The United States is the world's largest supplier of eggs and poultry, with nearly 100 billion (yes, billion!) eggs produced every year [source: United Egg Producers]. This gives people a wide selection to choose from, but for many conscientious consumers, picking up eggs at the grocery store is about more than just opening the carton and checking for cracks. While price and condition are always important, the health and welfare of the hens laying the eggs has become a significant consideration for many egg lovers. There are several different terms that describe the conditions of egg-laying hens' lifestyles, and two of the most common are cage-free and organic.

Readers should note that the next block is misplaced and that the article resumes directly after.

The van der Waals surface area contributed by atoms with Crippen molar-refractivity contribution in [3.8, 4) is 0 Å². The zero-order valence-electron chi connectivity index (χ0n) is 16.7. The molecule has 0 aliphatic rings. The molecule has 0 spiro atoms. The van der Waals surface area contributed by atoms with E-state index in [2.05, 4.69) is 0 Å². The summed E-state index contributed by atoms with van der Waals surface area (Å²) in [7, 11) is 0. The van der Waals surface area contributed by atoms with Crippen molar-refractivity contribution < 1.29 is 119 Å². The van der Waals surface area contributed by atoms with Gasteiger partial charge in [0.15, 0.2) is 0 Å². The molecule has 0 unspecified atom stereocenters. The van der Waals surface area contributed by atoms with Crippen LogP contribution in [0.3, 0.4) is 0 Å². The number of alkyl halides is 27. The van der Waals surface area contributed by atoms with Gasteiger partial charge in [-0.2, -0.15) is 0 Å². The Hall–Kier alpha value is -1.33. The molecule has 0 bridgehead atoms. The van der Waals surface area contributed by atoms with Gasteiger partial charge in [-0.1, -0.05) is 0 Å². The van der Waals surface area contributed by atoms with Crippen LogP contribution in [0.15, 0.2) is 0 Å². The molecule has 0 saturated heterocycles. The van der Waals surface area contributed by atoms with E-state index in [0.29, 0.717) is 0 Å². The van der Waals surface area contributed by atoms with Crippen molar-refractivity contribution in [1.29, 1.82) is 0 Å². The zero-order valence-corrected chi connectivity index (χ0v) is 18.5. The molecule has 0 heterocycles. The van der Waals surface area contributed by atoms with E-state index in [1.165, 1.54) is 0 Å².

All things considered, which is better, cage-free or organic eggs? The short answer is organic, but it's a little more complicated than that. In order to understand the benefits and drawbacks of cage-free and organic eggs, it's necessary to examine the conditions in which most eggs are produced.